Dave Ma has travelled to Chernobyl, scene of the world's worst peacetime nuclear disaster, and documented the place as it is now, and people who still live there. It's a beautifully composed essay which celebrates the human spirit, shot by Ross McLennan on RED with his customary skill, and graded back in London by James Tillett at Prime Focus. "The video has different set ups and Dave wanted slightly different looks for these locations but for it all to still tie together," says James. "We ended up with a more naturalistic look - almost like an old Russian propaganda image from a faded magazine." <strong><em>Dave Ma on making the video for Delphic's The Momentary</em></strong> "The aim for this video was to focus on the people still living in and around the Chernobyl area. I wanted to show portraits of the abandoned town near the power plant then move outwards to abandoned villages where a lot of elderly people still live and on to the towns where people were relocated to. "I didn't want to focus directly on the negative health side effects or on the actual disaster itself because so much of this has been covered in documentaries and photo essays over the past few years. It was about showing the humanity of the people and about capturing little moments in their lives in a composed and photographic way. "We decided to shoot on RED with a set of primes which meant lugging some serious kit around an abandoned city. Ross McLennan, as usual, did an amazing job wrangling kit and chasing the sun. He didn't skip a beat the whole trip, even after we lost our focus puller to a missing passport the night before flying out. "Shooting inside the Chernobyl Zone of Exclusion was incredible. Your natural fears kick in and you feel like you shouldn't be touching anything or even breathing the air, but you quickly get used to it. The radiation screening at the end of each day proved a constant source of amusement for my producer Neil Andrews. "A lot of people wrongly assume that the Chernobyl area is completely devoid of life or that it must be an atomic wasteland. But this couldn't be further from the truth. The place is full of life, nature is flourishing and people still live and work around the power plant. There just happens to be a lot of radiation floating around..." http://www.youtube.com/watchv=mkmZBuidJVY[/youtube]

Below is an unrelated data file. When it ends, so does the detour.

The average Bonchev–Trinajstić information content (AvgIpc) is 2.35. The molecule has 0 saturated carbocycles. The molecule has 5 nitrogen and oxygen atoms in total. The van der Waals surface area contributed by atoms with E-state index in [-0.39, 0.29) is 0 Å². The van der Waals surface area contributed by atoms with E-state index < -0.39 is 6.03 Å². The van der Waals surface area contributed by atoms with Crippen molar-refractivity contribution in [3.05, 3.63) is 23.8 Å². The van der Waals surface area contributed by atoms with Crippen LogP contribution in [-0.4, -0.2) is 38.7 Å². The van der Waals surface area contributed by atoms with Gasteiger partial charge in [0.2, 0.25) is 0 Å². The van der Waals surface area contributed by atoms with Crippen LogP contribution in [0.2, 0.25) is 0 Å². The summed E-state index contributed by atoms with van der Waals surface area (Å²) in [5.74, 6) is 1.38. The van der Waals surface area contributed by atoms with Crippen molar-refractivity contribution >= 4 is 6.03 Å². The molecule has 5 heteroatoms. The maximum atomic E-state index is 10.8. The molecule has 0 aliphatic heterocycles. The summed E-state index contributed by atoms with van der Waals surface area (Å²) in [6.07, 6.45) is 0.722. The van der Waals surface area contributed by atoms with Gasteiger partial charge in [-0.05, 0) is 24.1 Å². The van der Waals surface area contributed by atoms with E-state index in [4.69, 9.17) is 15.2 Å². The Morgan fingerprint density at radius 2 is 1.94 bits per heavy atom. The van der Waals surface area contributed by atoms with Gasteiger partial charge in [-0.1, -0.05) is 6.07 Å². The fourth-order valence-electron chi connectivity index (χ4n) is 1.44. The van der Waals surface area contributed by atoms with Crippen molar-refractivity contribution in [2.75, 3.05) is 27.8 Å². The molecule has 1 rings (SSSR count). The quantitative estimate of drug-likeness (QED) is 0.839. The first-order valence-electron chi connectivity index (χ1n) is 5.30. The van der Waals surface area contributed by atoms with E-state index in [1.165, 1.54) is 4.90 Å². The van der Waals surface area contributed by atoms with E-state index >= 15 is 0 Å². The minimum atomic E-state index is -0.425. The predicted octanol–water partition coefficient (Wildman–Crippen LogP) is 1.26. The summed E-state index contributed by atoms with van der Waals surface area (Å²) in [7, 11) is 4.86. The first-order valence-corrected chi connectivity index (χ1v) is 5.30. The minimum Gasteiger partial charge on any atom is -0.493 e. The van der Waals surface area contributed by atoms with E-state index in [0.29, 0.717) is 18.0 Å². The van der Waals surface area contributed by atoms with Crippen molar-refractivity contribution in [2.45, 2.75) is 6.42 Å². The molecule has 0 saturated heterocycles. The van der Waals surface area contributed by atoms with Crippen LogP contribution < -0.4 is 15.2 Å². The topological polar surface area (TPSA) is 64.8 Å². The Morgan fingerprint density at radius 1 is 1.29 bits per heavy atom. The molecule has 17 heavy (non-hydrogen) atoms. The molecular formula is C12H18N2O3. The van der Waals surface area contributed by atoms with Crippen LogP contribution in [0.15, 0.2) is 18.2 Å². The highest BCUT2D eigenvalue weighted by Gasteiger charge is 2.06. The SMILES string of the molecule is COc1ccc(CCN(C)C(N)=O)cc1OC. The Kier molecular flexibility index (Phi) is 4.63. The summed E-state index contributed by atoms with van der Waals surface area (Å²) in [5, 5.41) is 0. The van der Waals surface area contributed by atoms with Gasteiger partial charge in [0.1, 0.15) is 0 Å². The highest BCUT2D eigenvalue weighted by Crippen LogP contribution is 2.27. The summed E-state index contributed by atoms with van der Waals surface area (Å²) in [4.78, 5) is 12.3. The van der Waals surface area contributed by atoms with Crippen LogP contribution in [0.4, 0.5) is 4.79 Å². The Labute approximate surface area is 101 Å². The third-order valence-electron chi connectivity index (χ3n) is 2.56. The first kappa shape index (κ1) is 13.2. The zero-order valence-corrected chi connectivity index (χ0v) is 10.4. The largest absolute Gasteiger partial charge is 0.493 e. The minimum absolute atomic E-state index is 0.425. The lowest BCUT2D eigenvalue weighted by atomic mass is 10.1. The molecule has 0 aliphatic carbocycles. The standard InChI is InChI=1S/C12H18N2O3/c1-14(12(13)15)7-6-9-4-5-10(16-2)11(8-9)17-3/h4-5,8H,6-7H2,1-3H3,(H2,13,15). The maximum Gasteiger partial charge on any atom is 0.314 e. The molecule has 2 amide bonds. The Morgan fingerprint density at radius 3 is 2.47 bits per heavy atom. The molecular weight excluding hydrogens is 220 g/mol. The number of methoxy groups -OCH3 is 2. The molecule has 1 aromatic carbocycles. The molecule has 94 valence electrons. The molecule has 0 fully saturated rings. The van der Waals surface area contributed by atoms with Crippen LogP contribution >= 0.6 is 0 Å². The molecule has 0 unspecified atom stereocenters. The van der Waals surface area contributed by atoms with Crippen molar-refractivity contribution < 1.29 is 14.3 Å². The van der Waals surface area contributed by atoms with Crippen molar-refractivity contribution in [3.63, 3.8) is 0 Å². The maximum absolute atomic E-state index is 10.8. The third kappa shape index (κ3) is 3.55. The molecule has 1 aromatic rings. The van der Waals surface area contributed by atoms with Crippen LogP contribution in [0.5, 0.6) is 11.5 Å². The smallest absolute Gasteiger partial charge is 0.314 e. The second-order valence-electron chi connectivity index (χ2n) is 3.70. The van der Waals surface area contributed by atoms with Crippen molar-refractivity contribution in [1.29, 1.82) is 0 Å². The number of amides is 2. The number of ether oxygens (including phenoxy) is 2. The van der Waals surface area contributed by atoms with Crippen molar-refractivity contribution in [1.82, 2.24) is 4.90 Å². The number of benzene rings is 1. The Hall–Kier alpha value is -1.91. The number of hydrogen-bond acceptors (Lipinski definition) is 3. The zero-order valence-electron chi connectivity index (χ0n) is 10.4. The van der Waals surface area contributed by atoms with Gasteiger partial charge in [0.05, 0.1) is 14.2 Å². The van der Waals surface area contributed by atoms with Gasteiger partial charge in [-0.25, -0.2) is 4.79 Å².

"The video has different set ups and Dave wanted slightly different looks for these locations but for it all to still tie together," says James. "We ended up with a more naturalistic look - almost like an old Russian propaganda image from a faded magazine."